23Ubiquitous Computing What Ubiquitous Computing is: Information technology everywhereIs a paradigm shift where technology becomes virtually invisible in our lives “Calm Technology”It needsSmart Objects embedded processorsWireless Technology to interconnect themWhat Ubiquitous Computing is not:Mobility itself doesn’t lead to UbiCompMultimedia itself doesn’t lead to UbiComp eitherVirtual reality neitherUbiquitous Computing: And old vision
24The new paradigm Generic Features “Invisible” interfaces that provide interaction between user and applicationAwareness of contextContext information about the environment with which the application is associated.LOCATION and TIME are simple examples of context !Capture experienceTo capture our day-to-day experience and make it available for future use.To acquires knowledge from places visited to server future visitorsResearch challengesMultiple streams of informationTheir time synchronizationTheir correlation and integration
26Redes Inalámbricas – Tema 1 General concepts Applications: RURAL COMMUNICATIONS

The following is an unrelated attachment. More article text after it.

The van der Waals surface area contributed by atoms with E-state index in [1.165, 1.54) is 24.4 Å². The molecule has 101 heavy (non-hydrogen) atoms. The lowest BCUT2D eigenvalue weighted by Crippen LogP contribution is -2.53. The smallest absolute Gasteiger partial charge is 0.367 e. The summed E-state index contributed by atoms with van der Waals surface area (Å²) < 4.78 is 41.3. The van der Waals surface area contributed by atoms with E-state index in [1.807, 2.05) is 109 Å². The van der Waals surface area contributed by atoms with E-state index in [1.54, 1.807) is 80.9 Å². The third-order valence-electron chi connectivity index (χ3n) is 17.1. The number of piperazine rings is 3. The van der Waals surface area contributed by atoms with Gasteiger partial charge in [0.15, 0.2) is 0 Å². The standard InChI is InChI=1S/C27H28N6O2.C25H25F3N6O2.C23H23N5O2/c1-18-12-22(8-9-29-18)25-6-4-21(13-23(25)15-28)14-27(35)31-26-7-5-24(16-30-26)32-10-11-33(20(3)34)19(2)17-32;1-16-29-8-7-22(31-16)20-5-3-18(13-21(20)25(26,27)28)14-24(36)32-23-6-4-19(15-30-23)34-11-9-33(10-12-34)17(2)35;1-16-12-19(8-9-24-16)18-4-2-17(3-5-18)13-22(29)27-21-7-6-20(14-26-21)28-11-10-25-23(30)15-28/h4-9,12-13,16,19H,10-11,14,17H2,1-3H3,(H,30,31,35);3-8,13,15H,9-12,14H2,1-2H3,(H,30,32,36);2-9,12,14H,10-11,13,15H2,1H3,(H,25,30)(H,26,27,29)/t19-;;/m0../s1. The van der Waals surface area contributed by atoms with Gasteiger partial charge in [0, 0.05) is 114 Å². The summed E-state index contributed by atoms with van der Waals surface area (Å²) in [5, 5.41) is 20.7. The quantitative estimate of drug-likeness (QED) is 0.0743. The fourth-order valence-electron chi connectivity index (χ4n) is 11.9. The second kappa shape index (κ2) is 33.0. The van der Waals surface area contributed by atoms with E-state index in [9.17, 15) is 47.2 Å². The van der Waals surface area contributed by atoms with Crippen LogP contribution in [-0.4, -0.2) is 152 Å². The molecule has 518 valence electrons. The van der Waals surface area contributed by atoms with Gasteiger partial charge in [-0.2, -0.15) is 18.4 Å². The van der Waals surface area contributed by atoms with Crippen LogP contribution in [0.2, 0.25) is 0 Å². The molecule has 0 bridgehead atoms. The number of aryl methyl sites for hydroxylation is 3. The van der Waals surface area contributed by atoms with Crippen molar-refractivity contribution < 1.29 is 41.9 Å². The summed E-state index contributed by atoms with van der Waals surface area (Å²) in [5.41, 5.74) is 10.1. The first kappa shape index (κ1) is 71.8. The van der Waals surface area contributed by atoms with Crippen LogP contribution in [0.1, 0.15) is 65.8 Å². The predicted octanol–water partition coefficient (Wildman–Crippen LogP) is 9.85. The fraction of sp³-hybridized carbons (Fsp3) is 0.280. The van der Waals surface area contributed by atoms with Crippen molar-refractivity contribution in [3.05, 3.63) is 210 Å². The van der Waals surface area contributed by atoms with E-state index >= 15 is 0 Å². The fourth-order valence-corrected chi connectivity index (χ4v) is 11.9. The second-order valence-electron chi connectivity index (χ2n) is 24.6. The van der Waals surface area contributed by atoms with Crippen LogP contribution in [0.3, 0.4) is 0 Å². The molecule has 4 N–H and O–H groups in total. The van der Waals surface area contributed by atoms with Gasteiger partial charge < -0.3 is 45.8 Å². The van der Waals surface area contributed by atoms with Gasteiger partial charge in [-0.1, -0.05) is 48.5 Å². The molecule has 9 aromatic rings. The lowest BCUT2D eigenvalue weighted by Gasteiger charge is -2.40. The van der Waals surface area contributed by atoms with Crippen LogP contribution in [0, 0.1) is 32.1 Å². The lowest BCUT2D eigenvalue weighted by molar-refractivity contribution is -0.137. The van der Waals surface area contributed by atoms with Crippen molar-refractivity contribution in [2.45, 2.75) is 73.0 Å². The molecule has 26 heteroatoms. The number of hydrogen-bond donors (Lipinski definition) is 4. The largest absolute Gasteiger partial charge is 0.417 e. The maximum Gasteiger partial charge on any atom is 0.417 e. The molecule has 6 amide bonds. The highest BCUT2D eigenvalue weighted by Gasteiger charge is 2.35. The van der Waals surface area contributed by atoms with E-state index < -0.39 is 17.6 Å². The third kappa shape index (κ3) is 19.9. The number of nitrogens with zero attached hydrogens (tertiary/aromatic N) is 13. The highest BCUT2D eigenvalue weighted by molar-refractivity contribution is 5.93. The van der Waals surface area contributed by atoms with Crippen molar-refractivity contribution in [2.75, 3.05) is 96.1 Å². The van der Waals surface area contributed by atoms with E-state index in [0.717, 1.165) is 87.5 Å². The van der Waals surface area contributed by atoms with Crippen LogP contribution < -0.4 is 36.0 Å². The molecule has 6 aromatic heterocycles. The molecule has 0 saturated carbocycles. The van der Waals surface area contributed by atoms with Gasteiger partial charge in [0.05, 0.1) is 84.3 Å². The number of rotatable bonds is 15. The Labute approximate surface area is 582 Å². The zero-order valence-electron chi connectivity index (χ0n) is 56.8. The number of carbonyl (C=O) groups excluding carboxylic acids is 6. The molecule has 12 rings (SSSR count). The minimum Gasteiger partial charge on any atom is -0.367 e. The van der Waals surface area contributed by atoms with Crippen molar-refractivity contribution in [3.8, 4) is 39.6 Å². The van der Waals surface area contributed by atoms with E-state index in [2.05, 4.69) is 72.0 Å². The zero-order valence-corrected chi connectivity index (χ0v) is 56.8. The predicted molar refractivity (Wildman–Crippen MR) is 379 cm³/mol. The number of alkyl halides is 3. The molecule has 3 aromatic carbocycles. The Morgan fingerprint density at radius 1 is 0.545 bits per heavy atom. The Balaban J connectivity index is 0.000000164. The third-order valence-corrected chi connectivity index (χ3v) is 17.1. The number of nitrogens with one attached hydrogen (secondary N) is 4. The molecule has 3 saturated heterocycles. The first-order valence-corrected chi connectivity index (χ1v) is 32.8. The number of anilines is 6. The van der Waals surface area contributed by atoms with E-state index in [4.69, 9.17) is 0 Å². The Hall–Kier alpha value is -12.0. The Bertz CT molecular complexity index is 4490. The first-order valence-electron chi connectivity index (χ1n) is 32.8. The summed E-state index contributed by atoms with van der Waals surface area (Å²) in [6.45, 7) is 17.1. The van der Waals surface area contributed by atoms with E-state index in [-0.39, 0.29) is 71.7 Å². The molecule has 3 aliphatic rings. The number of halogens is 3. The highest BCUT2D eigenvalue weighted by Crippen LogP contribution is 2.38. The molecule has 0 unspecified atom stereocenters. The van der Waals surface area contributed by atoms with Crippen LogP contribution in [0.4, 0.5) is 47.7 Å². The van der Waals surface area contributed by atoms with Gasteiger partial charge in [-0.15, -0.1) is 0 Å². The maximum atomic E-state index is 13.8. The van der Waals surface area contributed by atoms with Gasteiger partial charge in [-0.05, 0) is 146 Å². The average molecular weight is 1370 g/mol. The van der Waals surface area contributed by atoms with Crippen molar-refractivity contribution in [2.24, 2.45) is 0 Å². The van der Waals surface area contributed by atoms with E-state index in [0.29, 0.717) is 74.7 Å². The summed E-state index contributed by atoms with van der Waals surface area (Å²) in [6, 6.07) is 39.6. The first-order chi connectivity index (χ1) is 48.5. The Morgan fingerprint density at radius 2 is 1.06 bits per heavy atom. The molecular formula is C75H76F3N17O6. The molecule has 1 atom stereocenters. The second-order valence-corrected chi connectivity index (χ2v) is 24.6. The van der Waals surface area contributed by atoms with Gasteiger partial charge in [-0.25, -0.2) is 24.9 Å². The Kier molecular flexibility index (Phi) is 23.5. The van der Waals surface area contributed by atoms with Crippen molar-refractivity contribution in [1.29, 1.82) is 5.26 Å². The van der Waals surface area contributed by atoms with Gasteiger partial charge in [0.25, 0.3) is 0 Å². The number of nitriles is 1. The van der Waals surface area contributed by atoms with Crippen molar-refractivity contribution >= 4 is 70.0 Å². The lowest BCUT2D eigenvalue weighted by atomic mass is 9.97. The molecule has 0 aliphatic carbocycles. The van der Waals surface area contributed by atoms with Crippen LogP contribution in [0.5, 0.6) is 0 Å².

27Global survey on rural communications Rural communications on the global agendaConnecting villages with Information and Communication Technologies (ICT) and establishing community access pointsBenefitsE-business and e-commerce could play an important role in enabling local artisans to reach national and international marketsOver 40% of the world’s population lives in rural and remote areas of developing countries and have difficult or no access to even basic telecommunications services. Development of telecommunications in rural and remote areas, therefore forms an important mission of the ITU Development sector.Yasuhiko Kawasumi, “Rural communications on the global agenda,” Global Survey on Rural Communications for the ITU-D on Communications for rural and remote areas.
28Rural populations and their ICT needs Needs of rural people in connection with e-servicesE-health, e-education and e-administration top the list as primary needsE-business and e-banking also scored highlyITU-D global survey, Doc 111/SG2For many rural areas, electricity supply is simply non-existent or insufficientTelemedicine Training in Bhutan by Tokai University: Tokai University Institute of Medical Sciences donated the medical equipments with ICT functions and provided the training on the use of equipments. Tokai University Second Opinion center provides the assistance service over the internet when requested by the Bhutanese ends.